By Paul Gable
South Carolina has been tough on marginal Republican presidential candidates. Jon Huntsman left the race before Monday’s debate in Myrtle Beach and Rick Perry has reportedly told supporters he will leave the race today.
There are reports, unconfirmed, that there is behind the scenes maneuvering to reduce the number of social conservative candidates to one so that branch of the party can coalesce around one candidate in a stop Romney attempt.
That’s a shame because I rather liked Perry’s debate one-liners Monday and was looking forward to more from the CNN debate in Charleston tonight.
It’s not that Perry was going to win. He was consistently polling in the 5 percent range, but without the pressure of contender status he was providing some excellent comic relief.
It’s hard to tell how Perry leaving will affect those still in the hunt. Latest poll reports put Mitt Romney approximately 5 percent ahead of Newt Gingrich with Rick Santorum and Ron Paul 10-13 percent further back.
Gingrich has been calling for the other conservatives to leave the race so he could be the one to challenge Romney one on one. However, Newt has his own problems mounting as former second wife Marianne is going on ABC News Nightline, reportedly tonight, to tell the world about her cheating husband.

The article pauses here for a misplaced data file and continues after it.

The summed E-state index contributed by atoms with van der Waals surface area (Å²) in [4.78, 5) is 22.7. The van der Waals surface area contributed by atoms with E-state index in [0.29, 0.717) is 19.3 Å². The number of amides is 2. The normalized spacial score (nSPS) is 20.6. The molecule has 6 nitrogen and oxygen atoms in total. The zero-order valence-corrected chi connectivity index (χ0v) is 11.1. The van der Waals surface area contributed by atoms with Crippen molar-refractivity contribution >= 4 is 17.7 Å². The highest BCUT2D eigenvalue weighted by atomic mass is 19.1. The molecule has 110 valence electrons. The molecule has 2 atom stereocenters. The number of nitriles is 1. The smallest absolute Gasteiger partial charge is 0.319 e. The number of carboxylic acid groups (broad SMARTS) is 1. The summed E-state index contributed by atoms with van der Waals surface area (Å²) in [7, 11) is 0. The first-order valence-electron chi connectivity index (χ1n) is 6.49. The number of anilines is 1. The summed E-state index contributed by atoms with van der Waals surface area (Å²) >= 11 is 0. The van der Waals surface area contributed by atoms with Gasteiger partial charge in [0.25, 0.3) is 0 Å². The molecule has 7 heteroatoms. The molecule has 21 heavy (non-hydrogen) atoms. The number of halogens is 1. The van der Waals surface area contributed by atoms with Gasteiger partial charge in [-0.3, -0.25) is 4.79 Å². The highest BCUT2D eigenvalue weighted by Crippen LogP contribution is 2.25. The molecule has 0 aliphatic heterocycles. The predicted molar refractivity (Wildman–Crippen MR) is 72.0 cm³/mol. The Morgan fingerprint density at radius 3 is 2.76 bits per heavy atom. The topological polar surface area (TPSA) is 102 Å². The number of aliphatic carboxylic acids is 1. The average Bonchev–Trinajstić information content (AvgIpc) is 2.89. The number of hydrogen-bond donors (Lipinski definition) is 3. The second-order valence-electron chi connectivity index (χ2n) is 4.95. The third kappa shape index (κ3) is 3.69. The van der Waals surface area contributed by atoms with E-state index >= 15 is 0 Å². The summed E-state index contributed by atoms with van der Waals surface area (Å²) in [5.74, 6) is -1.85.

In December, Newt was riding high in the polls until the spotlight got on him and some of Marianne’s interview with Esquire last year got in the news. He has rebounded some since then, back to second place, and here comes Marianne live and in color. We are certainly getting proof that hell hath no fury as a women scorned.
Rick Santorum was declared the winner of the Iowa Caucus today, reversing the result initially announced two weeks ago. A recount of the votes now gives him a 34 vote victory over Romney.
This is not likely to help Santorum’s chances. He has been around the 17 percent level since receiving the support of a 170 member social conservative convention last weekend.
Romney remains the presumptive front runner in the race. He is best organized throughout the remaining primary states to come, but he still fails to put more distance between himself and the remaining field, which has to be somewhat worrisome to his campaign.
The Charleston debate tonight begins at 8 p.m. on CNN. Look for increased fireworks on the stage and an even feistier night than Monday in Myrtle Beach.
Two days to the polls and the race for South Carolina hearts remains wide open.